Regardless, the president said more than 4 million people have signed up for health insurance coverage under the Affordable Care Act thus far and he is “very proud” of the achievement.
“In five years, 10 years from now, people will look back and say that this was the right thing to do,” he said. “And at that point the Republicans won’t call it Obamacare anymore.”
But the GOP is still working to make sure Obamacare doesn’t exist for another 10 years. This week the Republican-controlled House again attempted to derail – at least temporarily – the Affordable Care Act by passing the Suspending the Individual Mandate Penalty Law Equals (SIMPLE) Fairness Act, which provides everyone with a one-year reprieve from the individual mandate.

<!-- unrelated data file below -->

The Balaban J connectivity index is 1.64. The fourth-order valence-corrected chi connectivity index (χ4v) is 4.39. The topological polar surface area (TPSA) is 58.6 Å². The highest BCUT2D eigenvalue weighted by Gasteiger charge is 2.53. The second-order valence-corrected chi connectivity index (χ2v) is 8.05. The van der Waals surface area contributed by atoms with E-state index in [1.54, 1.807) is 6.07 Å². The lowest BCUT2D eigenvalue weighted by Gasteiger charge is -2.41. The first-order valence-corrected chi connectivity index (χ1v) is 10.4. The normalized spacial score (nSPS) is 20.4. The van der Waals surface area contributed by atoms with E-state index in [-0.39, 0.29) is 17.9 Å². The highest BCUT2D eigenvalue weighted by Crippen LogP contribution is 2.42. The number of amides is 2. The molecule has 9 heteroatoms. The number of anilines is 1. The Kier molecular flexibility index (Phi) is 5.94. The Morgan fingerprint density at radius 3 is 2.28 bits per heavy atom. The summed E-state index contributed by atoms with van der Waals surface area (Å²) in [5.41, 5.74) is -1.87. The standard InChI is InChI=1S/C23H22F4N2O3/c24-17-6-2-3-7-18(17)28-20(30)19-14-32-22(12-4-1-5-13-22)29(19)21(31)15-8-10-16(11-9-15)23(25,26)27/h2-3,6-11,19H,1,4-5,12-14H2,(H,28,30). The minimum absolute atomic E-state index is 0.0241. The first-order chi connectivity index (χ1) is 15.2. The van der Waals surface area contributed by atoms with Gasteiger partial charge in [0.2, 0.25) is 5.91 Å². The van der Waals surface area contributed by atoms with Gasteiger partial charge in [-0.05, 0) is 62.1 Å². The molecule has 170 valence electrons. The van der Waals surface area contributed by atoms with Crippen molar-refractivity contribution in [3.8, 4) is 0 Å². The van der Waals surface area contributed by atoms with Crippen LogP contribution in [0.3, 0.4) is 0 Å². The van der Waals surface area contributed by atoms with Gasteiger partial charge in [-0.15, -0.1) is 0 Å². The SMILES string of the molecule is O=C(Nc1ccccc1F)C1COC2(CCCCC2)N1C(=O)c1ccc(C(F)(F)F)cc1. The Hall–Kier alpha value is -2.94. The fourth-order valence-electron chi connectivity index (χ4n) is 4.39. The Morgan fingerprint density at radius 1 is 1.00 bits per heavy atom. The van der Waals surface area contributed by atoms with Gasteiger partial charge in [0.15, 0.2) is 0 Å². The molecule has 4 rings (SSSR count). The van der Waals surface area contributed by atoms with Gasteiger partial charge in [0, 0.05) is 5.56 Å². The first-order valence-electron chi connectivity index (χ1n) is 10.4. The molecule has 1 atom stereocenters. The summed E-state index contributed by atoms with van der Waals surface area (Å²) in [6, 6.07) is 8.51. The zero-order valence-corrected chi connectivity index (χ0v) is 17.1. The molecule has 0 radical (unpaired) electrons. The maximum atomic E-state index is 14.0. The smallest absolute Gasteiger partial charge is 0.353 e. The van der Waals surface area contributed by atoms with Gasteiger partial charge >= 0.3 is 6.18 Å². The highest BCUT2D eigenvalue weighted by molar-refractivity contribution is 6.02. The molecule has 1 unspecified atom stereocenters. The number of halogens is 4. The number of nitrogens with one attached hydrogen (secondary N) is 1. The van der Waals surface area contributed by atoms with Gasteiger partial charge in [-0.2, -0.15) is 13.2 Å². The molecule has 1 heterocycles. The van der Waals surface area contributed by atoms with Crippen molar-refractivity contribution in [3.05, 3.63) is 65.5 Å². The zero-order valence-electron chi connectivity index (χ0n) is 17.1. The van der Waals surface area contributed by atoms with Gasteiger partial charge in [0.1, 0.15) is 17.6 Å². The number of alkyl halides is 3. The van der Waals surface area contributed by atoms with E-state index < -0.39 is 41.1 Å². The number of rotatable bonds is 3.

Obama already has granted a one-year extension to large businesses who, under the law, are required to provide health insurance to their fulltime employees. Republicans have argued that everyone deserves that extension.
“The president has unilaterally rewritten the law to give corporations a pass while leaving the rest of America on the hook for its costly mandates and penalties,” said House Speaker John Boehner (R-Ohio).
The proposal, expected to go nowhere in the Senate, “extends basic fairness to every American facing a penalty for opting out of this train wreck,” Boehner said. “If the president cannot even implement his own law, how can he ask struggling families to pay for it? The president owes all Americans the same consideration he has granted big businesses and he can start by calling on Senate Democrats to pass this measure so he can sign it immediately.”